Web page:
University of Bradford in ground-breaking research into self-healing construction materials
Ground-breaking research, involving The University of Bradford, into the development of self-healing concrete that could lead to huge savings in maintenance costs and greater protection for the UK's infrastructure has received fresh funding from the Engineering and Physical Sciences Research Council (EPSRC).
The Resilient Materials 4 Life (RM4L) project supported with an investment of £4.7 million by EPSRC, will look to build on the success of the Materials 4 Life (M4L) project that has led to major advances in the development of transformative construction materials, such as adaptable, self-diagnosing and self-healing materials.
RM4L will be led by Cardiff University, the University of Cambridge, the University of Bath and the University of Bradford as well as industry partners. The overall project cost will be around £6 million, including contributions from partners.
M4L was announced in 2013, and led to a number of developments in the field of these innovative new technologies, including the UK’s first self-healing concrete trials using materials such as shape-memory polymers, microcapsules and flow networks containing mineral-based healing agents and calcite forming bacteria.
As part of RM4L, researchers will aim to effect a transformation in construction materials by using the biomimetic approach first adopted in M4L to create smart materials that will adapt to their environment, develop immunity to harmful actions, self-diagnose the onset of deterioration and self-heal when damage.
The project’s findings will benefit bodies and companies responsible for the provision, management and maintenance of built environment infrastructure, and the researchers will work with industry partners in the construction supply chain throughout the duration of RM4L.
RM4L represents a further boost for infrastructure research in the UK, after EPSRC announced an investment of £125 million to support the establishment of the UK Collaboratorium for Research on Infrastructure and Cities (UKCRIC) at 14 universities, earlier this month.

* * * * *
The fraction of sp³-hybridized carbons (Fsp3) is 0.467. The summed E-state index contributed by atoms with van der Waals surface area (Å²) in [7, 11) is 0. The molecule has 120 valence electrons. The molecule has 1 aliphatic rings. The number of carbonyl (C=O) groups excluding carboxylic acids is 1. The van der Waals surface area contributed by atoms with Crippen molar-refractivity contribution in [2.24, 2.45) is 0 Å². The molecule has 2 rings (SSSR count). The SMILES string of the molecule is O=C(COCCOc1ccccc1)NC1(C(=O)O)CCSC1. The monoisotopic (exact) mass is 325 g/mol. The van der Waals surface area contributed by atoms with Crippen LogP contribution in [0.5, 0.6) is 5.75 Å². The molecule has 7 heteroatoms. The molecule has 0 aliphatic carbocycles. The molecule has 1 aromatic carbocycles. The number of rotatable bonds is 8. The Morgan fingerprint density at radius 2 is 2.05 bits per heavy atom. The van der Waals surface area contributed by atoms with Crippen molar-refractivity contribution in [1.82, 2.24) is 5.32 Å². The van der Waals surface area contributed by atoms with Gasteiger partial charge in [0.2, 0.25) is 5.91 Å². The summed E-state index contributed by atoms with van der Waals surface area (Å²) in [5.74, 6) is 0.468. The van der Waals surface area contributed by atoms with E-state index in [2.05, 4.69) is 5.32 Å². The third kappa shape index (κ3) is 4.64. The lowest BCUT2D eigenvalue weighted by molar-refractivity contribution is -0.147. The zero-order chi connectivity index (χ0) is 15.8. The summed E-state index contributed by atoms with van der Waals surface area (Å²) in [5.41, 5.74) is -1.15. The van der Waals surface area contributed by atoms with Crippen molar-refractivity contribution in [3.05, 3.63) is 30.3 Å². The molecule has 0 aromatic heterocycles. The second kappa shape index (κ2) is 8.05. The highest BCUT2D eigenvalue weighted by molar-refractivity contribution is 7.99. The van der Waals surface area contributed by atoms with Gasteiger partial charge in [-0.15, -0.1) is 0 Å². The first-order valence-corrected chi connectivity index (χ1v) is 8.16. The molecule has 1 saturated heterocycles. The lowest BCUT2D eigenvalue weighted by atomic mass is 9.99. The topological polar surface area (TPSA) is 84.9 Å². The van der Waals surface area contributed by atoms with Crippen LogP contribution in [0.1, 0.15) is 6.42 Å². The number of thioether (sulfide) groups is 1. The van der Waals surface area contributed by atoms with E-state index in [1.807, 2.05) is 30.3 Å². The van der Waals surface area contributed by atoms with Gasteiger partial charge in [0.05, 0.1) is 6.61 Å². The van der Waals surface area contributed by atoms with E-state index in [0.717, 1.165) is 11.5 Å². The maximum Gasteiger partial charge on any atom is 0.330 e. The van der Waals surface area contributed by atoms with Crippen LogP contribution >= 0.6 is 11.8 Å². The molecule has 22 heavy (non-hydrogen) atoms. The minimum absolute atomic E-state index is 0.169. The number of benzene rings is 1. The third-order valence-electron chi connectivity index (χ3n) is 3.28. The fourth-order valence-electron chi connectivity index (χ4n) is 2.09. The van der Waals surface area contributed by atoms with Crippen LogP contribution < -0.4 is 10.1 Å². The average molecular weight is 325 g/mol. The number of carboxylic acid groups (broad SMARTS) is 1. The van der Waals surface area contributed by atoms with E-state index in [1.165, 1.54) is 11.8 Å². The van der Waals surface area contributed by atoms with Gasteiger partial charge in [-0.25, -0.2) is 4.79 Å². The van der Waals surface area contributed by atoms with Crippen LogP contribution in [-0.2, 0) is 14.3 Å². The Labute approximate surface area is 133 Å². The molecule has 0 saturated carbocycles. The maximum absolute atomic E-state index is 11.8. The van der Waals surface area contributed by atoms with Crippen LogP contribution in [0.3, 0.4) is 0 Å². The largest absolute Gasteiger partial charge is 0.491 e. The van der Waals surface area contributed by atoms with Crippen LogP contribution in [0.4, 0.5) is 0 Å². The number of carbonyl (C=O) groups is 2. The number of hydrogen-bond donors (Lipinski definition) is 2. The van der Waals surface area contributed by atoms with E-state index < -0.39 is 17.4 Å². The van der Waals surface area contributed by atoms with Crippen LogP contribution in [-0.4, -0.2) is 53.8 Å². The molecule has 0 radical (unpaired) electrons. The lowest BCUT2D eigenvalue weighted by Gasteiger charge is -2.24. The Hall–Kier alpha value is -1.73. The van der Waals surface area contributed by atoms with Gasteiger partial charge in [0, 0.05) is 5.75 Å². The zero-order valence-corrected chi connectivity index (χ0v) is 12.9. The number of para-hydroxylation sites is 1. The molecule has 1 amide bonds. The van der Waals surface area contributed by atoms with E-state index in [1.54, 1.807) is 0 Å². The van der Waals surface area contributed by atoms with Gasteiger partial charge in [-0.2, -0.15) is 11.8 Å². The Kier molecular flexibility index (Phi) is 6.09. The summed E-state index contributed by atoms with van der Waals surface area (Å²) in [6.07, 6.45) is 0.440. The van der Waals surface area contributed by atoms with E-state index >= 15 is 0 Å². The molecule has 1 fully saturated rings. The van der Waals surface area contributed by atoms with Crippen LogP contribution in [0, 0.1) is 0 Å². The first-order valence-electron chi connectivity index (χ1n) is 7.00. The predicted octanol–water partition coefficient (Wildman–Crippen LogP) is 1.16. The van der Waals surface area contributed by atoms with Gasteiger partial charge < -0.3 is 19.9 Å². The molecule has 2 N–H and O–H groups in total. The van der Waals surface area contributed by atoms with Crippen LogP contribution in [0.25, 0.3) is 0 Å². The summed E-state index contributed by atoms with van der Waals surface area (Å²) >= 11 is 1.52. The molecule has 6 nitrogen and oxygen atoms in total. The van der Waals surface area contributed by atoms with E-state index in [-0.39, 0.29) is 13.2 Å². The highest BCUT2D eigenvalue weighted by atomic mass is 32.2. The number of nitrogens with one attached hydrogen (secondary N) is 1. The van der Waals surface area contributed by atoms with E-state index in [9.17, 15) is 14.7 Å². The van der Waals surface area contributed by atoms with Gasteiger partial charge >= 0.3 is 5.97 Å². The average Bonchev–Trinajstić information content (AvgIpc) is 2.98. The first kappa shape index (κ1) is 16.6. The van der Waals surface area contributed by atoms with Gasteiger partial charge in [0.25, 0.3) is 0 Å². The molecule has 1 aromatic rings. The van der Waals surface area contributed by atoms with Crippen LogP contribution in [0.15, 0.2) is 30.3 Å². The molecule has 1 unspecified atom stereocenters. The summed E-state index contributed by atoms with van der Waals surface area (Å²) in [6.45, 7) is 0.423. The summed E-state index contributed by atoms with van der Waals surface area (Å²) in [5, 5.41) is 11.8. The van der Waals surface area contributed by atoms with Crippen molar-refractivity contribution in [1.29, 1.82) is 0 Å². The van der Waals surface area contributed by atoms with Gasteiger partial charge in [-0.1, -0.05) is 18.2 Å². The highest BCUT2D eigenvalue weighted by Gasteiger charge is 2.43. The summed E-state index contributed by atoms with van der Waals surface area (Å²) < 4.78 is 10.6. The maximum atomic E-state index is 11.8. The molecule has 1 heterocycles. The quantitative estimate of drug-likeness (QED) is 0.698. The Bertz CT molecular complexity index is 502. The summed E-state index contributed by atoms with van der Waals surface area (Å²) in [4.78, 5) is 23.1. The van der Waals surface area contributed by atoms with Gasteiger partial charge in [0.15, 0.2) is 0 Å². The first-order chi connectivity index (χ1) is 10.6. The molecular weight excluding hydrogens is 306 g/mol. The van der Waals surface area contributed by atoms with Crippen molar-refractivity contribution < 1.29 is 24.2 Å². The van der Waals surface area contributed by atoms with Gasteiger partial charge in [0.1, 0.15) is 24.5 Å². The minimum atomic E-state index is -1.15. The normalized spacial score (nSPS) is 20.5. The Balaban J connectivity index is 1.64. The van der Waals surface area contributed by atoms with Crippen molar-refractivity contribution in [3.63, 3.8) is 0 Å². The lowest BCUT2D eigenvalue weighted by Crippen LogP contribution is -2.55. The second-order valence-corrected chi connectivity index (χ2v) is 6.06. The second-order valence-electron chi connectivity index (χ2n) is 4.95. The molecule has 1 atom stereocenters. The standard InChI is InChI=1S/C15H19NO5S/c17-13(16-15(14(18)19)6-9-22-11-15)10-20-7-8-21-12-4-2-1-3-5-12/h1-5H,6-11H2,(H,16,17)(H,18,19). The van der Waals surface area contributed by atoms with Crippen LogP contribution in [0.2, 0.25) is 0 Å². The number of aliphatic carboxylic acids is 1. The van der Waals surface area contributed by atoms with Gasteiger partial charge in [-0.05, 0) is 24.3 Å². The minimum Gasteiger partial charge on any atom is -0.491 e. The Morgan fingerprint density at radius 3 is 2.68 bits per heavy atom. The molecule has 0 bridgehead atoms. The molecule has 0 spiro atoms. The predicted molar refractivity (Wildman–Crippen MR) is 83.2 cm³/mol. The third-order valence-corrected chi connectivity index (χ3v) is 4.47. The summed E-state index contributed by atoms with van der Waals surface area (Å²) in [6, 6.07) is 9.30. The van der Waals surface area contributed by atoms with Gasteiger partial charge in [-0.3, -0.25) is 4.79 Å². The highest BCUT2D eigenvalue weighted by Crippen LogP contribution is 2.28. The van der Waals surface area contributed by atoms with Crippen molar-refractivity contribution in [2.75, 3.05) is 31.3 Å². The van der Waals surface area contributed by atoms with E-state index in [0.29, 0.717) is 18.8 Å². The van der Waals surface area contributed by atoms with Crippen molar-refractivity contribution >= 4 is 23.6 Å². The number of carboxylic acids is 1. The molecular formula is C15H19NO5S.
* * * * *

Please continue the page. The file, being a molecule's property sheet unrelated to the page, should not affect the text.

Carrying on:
Professor Philip Nelson, Chief Executive of EPSRC, said: “Resilient Materials 4 Life has the potential to revolutionise the way our infrastructure copes with long-term wear and tear and reduce costs significantly.”
“Moreover, as part of EPSRC’s continuing support for world-leading research in this vital field it will help, through the upgrading of the nation’s infrastructure, to keep the UK a prosperous and resilient nation.”
Professor John Sweeney of the University of Bradford said: “Here at Bradford we will be developing and producing novel and sophisticated shape memory polymers. These will form the basis of a range of smart devices to be incorporated into structural concrete, to act in conjunction with mechanisms developed at the partner universities to produce strong and self-healing civil engineering structures. This is a great boost to Bradford’s expertise in polymer science and technology at a national and international level, and underlines our status as a world-leading technology University.”
Professor Bob Lark, PI for the project welcomed the news of the award by saying: “This is a wonderful opportunity to build on the exciting findings of M4L to ensure that we address the full range of complex damage and response scenarios that are experienced by construction materials.”
“We are confident that our research will have a significant impact on the sustainability of our infrastructure and we are very grateful to EPSRC for their vote of confidence in what we are endeavouring to achieve.”